PLATO - Online Education & Courseware
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Uploaded on Jun 22, 2010
On June 3, 2010, the Computer History Museum hosted a 6-session conference on the PLATO learning system. Session 4 was entitled "Online Education & Courseware: Lessons Learned, Insights Gleaned."
Session 4 Description:
Thousands of hours of courseware in dozens of academic disciplines were developed on the PLATO system, and deployed to thousands of students at levels from K-20. The open environment and sophisticated authoring tools enabled any interested and creative instructor to develop courseware. Because students came to terminal clusters to work on PLATO assignments, authors were able to watch students work through lessons, and observe how students responded to different tasks and lesson structures. In this rich environment, some authors began to develop lessons that were highly graphical and interactive, and encouraged playfulness and open-ended exploration. The elementary mathematics games: "How the West Was One + Three x Four" and "Animal Bagger" (Seiler), and "Darts" and "Pizza"(Dugdale et al.); the chemistry lessons "The Great Synthesis Race" (Smith / Chabay) and "Multi-step Aromatic Synthesis" (Smith), and the physics lesson "Freebody Diagrams" (Sherwood) exemplified this genre. Dr. Ruth Chabay, Dr. Sharon Dugdale, Bonnie Anderson Seiler and Dr. Bruce Sherwood make up this panel moderated by Dr. Roy D. Pea.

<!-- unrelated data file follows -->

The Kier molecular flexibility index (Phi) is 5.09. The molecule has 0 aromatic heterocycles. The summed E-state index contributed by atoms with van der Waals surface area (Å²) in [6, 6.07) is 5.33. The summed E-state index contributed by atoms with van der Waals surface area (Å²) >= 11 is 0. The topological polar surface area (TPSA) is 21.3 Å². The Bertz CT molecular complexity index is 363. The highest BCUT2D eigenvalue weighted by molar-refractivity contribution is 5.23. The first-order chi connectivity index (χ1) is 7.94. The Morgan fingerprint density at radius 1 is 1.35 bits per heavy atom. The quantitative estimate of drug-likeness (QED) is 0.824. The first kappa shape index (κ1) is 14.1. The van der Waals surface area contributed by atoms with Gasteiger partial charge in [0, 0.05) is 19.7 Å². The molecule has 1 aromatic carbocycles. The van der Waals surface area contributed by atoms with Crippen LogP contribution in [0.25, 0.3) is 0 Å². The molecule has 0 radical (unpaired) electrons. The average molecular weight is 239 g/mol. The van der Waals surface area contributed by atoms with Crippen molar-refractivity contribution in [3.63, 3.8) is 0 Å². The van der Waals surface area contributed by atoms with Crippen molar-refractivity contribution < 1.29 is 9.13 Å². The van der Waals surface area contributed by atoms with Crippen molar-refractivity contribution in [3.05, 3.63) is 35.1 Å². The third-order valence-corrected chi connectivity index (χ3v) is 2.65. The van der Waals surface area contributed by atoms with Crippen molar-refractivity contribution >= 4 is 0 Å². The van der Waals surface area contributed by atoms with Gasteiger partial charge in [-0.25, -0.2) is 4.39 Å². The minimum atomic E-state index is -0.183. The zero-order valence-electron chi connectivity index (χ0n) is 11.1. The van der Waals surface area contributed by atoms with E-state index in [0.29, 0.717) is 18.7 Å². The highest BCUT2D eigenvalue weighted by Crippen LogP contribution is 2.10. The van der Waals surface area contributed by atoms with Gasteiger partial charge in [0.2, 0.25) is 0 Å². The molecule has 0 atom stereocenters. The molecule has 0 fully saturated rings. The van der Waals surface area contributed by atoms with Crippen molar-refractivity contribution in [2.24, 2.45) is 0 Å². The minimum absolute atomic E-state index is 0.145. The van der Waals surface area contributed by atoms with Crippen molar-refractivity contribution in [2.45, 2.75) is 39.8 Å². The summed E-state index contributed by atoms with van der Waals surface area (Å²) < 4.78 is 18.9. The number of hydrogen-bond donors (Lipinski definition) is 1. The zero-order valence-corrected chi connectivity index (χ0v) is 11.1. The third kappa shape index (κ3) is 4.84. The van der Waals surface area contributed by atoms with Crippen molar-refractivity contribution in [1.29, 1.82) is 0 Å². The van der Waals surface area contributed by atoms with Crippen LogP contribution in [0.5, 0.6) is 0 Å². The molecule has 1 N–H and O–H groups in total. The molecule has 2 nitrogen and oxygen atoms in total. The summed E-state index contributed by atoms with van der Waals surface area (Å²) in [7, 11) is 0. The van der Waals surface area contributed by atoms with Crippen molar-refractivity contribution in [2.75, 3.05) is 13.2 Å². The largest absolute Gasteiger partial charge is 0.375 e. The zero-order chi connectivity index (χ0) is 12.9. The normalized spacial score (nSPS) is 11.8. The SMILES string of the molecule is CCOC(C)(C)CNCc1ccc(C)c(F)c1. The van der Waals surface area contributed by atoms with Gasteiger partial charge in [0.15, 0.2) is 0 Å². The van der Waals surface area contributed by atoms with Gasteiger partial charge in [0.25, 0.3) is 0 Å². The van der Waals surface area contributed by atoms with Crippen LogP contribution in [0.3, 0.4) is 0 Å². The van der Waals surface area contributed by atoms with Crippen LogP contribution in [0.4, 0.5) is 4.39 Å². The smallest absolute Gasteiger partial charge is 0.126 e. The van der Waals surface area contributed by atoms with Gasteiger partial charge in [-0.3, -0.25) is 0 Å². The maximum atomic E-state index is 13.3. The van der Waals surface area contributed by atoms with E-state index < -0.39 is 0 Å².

PLATO was a centralized, mainframe-based system, with very sophisticated terminals connected to it. Its mission was to deliver education electronically at low cost. But it became much, much more than that. It quickly became home to a diverse online community that represented a microcosm of today's online world. Much of what we take for granted in today's hyper-active, always-on world of social media, blogs, and addictive computer games could be applied to what life was like on the PLATO system beginning in the mid-1970s.
PLATO, an acronym standing for "Programmed Logic for Automated Teaching Operations," started as a project of the Coordinated Sciences Laboratory (CSL) at the University of Illinois in 1960. The original goal was to build on the mechanical "teaching machine" work of B.F. Skinner and instead see if it was possible to build a computer that could teach. In time they discovered not only was the answer yes, but computers could be extremely effective, and economically viable, at teaching large segments of the population.
In the 1970s, Control Data Corporation entered into a series of agreements with the University of Illinois to commercialize the PLATO system and bring it to the marketplace. The result was a great expansion of PLATO throughout the U.S. and the world, with systems installed in Canada, France, Belgium, Israel, Sweden, Australia, South Africa, United Kingdom, and elsewhere. Fifty years on, PLATO has left its imprint across a wide range of computing activities, from e-learning to social media, from online multiplayer games to major hardware and software innovations.
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